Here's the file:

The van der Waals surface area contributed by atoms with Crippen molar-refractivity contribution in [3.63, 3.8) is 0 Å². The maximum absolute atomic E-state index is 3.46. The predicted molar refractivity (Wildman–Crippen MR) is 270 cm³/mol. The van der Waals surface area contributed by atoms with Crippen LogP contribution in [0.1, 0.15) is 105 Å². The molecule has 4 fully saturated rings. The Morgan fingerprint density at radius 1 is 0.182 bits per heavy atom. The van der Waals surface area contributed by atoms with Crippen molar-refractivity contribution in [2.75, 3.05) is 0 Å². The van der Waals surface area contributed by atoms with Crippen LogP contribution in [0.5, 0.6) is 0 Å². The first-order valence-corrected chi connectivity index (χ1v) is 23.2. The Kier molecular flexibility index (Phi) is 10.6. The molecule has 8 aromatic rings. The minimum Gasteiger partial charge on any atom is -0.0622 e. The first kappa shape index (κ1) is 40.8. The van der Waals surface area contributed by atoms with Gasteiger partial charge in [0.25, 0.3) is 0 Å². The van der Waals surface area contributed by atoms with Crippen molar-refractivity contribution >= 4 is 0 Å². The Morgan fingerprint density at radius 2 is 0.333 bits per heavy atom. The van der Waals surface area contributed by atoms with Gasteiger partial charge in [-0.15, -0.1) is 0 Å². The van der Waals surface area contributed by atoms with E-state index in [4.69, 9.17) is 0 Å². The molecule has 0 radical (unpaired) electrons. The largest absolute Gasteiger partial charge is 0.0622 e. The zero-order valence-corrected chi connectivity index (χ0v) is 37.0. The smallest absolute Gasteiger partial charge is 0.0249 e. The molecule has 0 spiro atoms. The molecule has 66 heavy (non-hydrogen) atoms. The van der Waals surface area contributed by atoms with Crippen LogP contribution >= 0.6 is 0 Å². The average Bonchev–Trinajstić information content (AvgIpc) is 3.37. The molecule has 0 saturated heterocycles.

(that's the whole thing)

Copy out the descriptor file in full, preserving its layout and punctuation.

The van der Waals surface area contributed by atoms with Crippen molar-refractivity contribution in [3.63, 3.8) is 0 Å². The maximum absolute atomic E-state index is 3.46. The predicted molar refractivity (Wildman–Crippen MR) is 270 cm³/mol. The van der Waals surface area contributed by atoms with Crippen LogP contribution in [0.1, 0.15) is 105 Å². The molecule has 4 fully saturated rings. The Morgan fingerprint density at radius 1 is 0.182 bits per heavy atom. The van der Waals surface area contributed by atoms with Crippen molar-refractivity contribution in [2.75, 3.05) is 0 Å². The van der Waals surface area contributed by atoms with Crippen LogP contribution in [0.5, 0.6) is 0 Å². The first-order valence-corrected chi connectivity index (χ1v) is 23.2. The Kier molecular flexibility index (Phi) is 10.6. The molecule has 8 aromatic rings. The minimum Gasteiger partial charge on any atom is -0.0622 e. The first kappa shape index (κ1) is 40.8. The van der Waals surface area contributed by atoms with Gasteiger partial charge in [0.25, 0.3) is 0 Å². The van der Waals surface area contributed by atoms with Crippen molar-refractivity contribution >= 4 is 0 Å². The Morgan fingerprint density at radius 2 is 0.333 bits per heavy atom. The van der Waals surface area contributed by atoms with Gasteiger partial charge in [-0.15, -0.1) is 0 Å². The van der Waals surface area contributed by atoms with E-state index in [4.69, 9.17) is 0 Å². The molecule has 0 radical (unpaired) electrons. The largest absolute Gasteiger partial charge is 0.0622 e. The zero-order valence-corrected chi connectivity index (χ0v) is 37.0. The smallest absolute Gasteiger partial charge is 0.0249 e. The molecule has 0 spiro atoms. The molecule has 66 heavy (non-hydrogen) atoms. The van der Waals surface area contributed by atoms with Crippen LogP contribution >= 0.6 is 0 Å². The average Bonchev–Trinajstić information content (AvgIpc) is 3.37. The molecule has 0 saturated heterocycles.